next up previous
Next: Tricks with Taylor series Up: 23014convergence Previous: Taylor series based at

Taylor approximations; the error term; convergence

The $ n$-th Taylor approximation $ T_{n}(f, a)(x)$ based at $ a$ to a function $ f(x)$ is the $ (n+1)$-th partial sum of the Taylor series:

$\displaystyle T_n(f,a)(x) = \sum_{k = 0}^n \frac{f^{k}(a)}{k!}(x - a)^k $

$\displaystyle = f(a) + f^{(1)}(a)(x -a) + \frac{f^{(2)}(a)}{2}(x - a)^2 + \frac{f^{(3)}(a)}{6}(x - a)^3 + \dots + \frac{f^{(n)}(a)}{n!}(x - a)^n.$

Note that $ T_n(f, a)(x)$ is a sum of $ n + 1$ terms and is a polynomial of degree at most $ n$ in $ x$.
Then $ T_n(f, a)(x)$ has the characteristic property that its derivatives agree with those of the function $ f(x)$, when both are evaluated at $ x = a$, up to and including the $ n$-th derivative.

Consider now the difference $ E_n(f, a)(x) = \vert f(x) - T_n(f, a)(x)\vert$.
Intuitively this should be small.
There are various estimates of the size of this difference: one is the following:

$\displaystyle E_n(f, a)(x) \le \frac{K_{n+1}}{(n+1)!} \vert x - a\vert^{n+1} .$

This estimate is valid throughout the interval $ a - r \le x \le a+r $, for a fixed positive $ r$, where the quantity $ K_{n+1}$ is the maximum of $ \vert f^{(n+1)}(x)\vert$ on that interval.
So for example, for the function $ f(x) = e^x$, we have $ K_{n+1} = e^{a + r}$ and

$\displaystyle E_n(f, a)(x) \le \frac{e^{a +r}}{(n+1)!} \vert x - a\vert^{n+1} .$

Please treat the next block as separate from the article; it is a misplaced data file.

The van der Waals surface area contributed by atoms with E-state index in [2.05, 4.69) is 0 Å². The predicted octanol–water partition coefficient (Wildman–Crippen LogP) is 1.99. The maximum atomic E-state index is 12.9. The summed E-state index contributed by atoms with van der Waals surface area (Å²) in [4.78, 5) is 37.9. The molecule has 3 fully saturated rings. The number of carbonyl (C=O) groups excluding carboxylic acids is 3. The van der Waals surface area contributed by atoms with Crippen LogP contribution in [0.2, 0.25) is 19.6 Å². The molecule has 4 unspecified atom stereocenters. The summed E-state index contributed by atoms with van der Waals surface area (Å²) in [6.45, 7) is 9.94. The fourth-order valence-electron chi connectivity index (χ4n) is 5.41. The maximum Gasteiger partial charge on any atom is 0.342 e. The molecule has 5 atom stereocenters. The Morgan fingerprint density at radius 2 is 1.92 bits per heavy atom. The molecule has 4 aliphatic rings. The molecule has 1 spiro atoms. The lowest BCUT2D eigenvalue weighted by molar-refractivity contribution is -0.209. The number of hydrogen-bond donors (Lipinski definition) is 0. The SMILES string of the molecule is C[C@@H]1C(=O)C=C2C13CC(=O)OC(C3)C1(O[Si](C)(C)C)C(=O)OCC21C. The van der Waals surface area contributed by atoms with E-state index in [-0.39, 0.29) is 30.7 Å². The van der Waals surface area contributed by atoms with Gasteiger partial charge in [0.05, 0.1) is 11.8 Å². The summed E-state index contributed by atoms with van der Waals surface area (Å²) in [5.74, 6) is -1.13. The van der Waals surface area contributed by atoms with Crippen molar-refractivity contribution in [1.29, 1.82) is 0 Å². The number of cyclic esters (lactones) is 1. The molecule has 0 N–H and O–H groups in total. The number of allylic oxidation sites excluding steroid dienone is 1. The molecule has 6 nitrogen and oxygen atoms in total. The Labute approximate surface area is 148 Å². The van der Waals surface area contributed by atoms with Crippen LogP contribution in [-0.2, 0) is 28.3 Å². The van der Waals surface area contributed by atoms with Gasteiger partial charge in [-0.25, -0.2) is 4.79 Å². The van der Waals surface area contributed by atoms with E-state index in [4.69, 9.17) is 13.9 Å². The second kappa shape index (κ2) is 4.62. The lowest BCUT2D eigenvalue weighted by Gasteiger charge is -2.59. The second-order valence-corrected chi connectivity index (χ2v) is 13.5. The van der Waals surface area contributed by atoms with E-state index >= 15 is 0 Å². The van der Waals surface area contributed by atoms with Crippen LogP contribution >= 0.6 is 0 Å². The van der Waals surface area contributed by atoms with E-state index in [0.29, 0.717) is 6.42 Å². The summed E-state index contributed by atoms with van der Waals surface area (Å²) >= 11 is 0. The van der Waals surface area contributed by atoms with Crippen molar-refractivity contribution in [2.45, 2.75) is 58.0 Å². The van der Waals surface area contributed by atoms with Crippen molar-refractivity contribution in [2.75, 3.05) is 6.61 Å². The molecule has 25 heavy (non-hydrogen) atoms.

For the functions $ \sin(x)$ and $ \cos(x)$, we know that $ K_{n+1}$ is a value of one of the two functions $ \vert\sin(x)\vert$ or $ \vert\cos(x)\vert$, somewhere on the interval $ [a-r, a + r]$, which can never be larger than $ 1$, so we always have the following estimate:

$\displaystyle E_n(f, a)(x) \le \frac{1}{(n+1)!} \vert x - a\vert^{n+1} .$

For each of these functions, we notice that as $ n \rightarrow \infty$, the error goes to zero, since the denominator $ (n+1)!$ grows much faster than any power of the form $ u^n$ for fixed $ u$.

When the error goes to zero as $ n$ goes to infinity, we get two by-products: So we can conclude as stated earlier, that the Taylor series for the functions $ e^x$, $ \sin(x)$ and $ \cos(x)$ always represents the function, on any interval $ [a-r, a + r]$, for any reals $ a$ and $ r$, with $ r > 0$.
Since this is true for any real $ r > 0$, these Taylor series represent the functions on the entire real line.

As another example consider the function $ f(x) = \frac{1}{1 + x}$ and its expansion based at 0.
We have $ \vert f^{(n+1)}(x)\vert = \frac{(n+1)!}{(1 + x)^{n+1}}$, so, on the interval $ [-r, r]$, where $ 0 < r < 1$, we get $ K_{n+1} = \frac{(n+1)!}{(1 -r)^{n+1}}$ and then we have:

$\displaystyle E_n(f, 0)(x) \le \left(\frac{\vert x\vert}{1 - r}\right)^{n+1} .$

This goes to zero as $ n \rightarrow \infty$, provided $ \vert x\vert < 1 - r$.
Note that $ r$ must be restricted to the range $ 0 < r < 1$, since the function and its derivatives blow up as $ x \rightarrow -1^+$.
We conclude that the Taylor series represents the function $ \frac{1}{1 + x}$ on the interval $ [-r, r]$, for any $ 0 < r < 1$, so therefore also on the interval $ (-1, 1)$.

Finally, if a Taylor series converges on an open interval $ (p, q)$, then it converges absolutely on that interval.

next up previous
Next: Tricks with Taylor series Up: 23014convergence Previous: Taylor series based at
George A. J. Sparling 2003-12-08